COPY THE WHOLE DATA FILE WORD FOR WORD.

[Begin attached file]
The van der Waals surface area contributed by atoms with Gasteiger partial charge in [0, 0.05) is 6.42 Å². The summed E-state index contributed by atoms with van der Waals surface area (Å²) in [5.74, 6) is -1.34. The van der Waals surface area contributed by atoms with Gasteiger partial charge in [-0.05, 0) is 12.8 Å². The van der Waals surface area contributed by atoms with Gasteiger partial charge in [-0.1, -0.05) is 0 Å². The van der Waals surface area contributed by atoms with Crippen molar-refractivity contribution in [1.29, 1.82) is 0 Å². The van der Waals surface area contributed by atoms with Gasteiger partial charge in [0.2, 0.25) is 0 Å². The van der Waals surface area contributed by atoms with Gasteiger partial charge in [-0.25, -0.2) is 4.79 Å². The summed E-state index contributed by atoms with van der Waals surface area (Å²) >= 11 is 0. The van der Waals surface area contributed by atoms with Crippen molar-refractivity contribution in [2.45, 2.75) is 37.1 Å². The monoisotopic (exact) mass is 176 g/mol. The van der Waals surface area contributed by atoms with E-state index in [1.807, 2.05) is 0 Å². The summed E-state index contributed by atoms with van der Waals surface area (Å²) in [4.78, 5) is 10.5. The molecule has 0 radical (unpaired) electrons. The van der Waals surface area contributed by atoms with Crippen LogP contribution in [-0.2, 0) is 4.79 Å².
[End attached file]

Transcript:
The van der Waals surface area contributed by atoms with Gasteiger partial charge in [0, 0.05) is 6.42 Å². The summed E-state index contributed by atoms with van der Waals surface area (Å²) in [5.74, 6) is -1.34. The van der Waals surface area contributed by atoms with Gasteiger partial charge in [-0.05, 0) is 12.8 Å². The van der Waals surface area contributed by atoms with Gasteiger partial charge in [-0.1, -0.05) is 0 Å². The van der Waals surface area contributed by atoms with Crippen molar-refractivity contribution in [1.29, 1.82) is 0 Å². The van der Waals surface area contributed by atoms with Gasteiger partial charge in [0.2, 0.25) is 0 Å². The van der Waals surface area contributed by atoms with Gasteiger partial charge in [-0.25, -0.2) is 4.79 Å². The summed E-state index contributed by atoms with van der Waals surface area (Å²) >= 11 is 0. The van der Waals surface area contributed by atoms with Crippen molar-refractivity contribution in [2.45, 2.75) is 37.1 Å². The monoisotopic (exact) mass is 176 g/mol. The van der Waals surface area contributed by atoms with E-state index in [1.807, 2.05) is 0 Å². The summed E-state index contributed by atoms with van der Waals surface area (Å²) in [4.78, 5) is 10.5. The molecule has 0 radical (unpaired) electrons. The van der Waals surface area contributed by atoms with Crippen LogP contribution in [-0.2, 0) is 4.79 Å².